Students in the joint Ph.D. program are assigned a home department and follow the regulations of that department with regard to seminar requirements, language requirements, financial aid, and regulations for satisfactory progress. Since the joint Ph.D. meets the doctoral minor requirement of the Graduate School, no formal minor is required of students receiving a joint Ph.D. However, students who wish to have a minor field recorded on the transcript may complete a regular Option A or Option B minor, or the internal minor of the department.
The joint Ph.D. student’s work is supervised by a committee consisting of three faculty members (two from the home department). The preliminary examinations test the student’s competence in both history and history of science, medicine, and technology, balancing the material and fields between the two departments (e.g. two in each, or three in one and two in the other). The number of prelim fields must equal the number required of students majoring exclusively in history or in history of science, medicine, and technology, plus one. Preparation of the Ph.D. dissertation is guided by the student's supervising committee. Satisfactory completion and defense of the dissertation constitute the final requirements for the joint Ph.D. degree.
Individual Joint Ph.D.
Students in other departments who wish to pursue a joint Ph.D. (one degree, two majors) with history must first be admitted to the history department. The proposal for the degree must be approved by the department's Graduate Council before it is submitted to the Graduate School. Students admitted to a joint Ph.D. will satisfy all the normal requirements of their field in history except the minor requirement.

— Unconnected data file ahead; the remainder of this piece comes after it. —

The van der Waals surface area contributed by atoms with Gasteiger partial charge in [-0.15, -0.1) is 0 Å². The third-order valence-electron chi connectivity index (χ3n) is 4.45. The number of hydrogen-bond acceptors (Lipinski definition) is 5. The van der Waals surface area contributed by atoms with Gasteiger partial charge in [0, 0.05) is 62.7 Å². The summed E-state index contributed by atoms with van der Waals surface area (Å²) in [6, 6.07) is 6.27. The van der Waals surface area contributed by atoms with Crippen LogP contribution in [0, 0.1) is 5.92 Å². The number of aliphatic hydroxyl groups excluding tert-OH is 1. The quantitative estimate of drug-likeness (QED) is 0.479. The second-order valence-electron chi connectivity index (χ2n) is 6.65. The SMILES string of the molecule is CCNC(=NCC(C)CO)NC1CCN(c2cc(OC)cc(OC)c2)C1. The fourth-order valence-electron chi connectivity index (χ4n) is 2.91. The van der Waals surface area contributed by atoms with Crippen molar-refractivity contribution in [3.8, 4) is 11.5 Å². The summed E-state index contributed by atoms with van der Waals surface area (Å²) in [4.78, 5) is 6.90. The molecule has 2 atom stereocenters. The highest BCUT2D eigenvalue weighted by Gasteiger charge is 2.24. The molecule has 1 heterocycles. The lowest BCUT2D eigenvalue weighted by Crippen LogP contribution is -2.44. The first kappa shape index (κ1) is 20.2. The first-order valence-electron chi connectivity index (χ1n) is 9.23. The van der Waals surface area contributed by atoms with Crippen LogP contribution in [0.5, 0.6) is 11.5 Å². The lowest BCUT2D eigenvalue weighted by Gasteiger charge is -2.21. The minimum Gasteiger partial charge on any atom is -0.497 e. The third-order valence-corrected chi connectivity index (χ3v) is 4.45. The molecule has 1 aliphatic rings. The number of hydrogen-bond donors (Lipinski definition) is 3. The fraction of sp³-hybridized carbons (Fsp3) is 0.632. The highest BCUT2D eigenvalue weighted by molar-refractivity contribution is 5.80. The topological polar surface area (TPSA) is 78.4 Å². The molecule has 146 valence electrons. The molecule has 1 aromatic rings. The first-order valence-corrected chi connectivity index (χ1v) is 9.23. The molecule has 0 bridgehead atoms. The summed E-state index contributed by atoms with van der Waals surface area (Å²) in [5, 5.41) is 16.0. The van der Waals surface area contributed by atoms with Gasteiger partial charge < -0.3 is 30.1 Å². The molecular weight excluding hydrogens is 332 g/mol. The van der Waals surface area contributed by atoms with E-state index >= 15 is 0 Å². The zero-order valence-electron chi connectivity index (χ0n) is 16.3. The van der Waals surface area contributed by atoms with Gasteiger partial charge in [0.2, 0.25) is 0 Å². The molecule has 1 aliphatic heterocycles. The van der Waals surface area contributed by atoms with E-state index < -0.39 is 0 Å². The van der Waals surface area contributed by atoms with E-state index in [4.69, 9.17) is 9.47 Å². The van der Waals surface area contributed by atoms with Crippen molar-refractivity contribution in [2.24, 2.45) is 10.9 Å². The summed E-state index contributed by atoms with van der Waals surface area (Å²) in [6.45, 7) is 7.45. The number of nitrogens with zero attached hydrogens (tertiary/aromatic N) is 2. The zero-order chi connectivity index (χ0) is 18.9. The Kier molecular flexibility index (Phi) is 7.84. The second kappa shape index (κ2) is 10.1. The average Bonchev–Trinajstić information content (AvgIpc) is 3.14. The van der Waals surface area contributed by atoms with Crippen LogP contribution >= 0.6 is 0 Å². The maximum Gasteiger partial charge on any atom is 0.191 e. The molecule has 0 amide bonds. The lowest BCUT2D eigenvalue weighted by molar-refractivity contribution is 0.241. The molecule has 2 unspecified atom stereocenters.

Concentration in the History of Gender and Women
The concentration in gender and women's history offers training with a specific geographic area of specialization while also providing opportunities for students to explore their research interests in gender and women's history in a global perspective.
Students may enter this concentration through any of the department's study programs. Students who wish to be considered for the concentration in gender and women's history should indicate this on their Graduate School application.
Students in the concentration of gender and women will generally choose courses within and meet all the requirements of their geographic areas of specialization, while also meeting some additional requirements for the women's/gender history concentration and working under the supervision of a scholar active in the field of gender and women's history within their geographic area. All students in the concentration will take a team-taught core seminar on the comparative and transnational history of women and gender.
Prospective students should see the program website for funding information.
Minimum Degree Requirements and Satisfactory Progress
To make progress toward a graduate degree, students must meet the Graduate School Minimum Degree Requirements and Satisfactory Progress in addition to the requirements of the program.
Minimum Graduate Degree Credit Requirement
Minimum Graduate Residence Credit Requirement
Minimum Graduate Coursework (50%) Requirement
Half of the degree coursework (26 credits out of 51 total credits) must be completed in graduate-level coursework; courses with the Graduate Level Coursework attribute are identified and searchable in the university's Course Guide.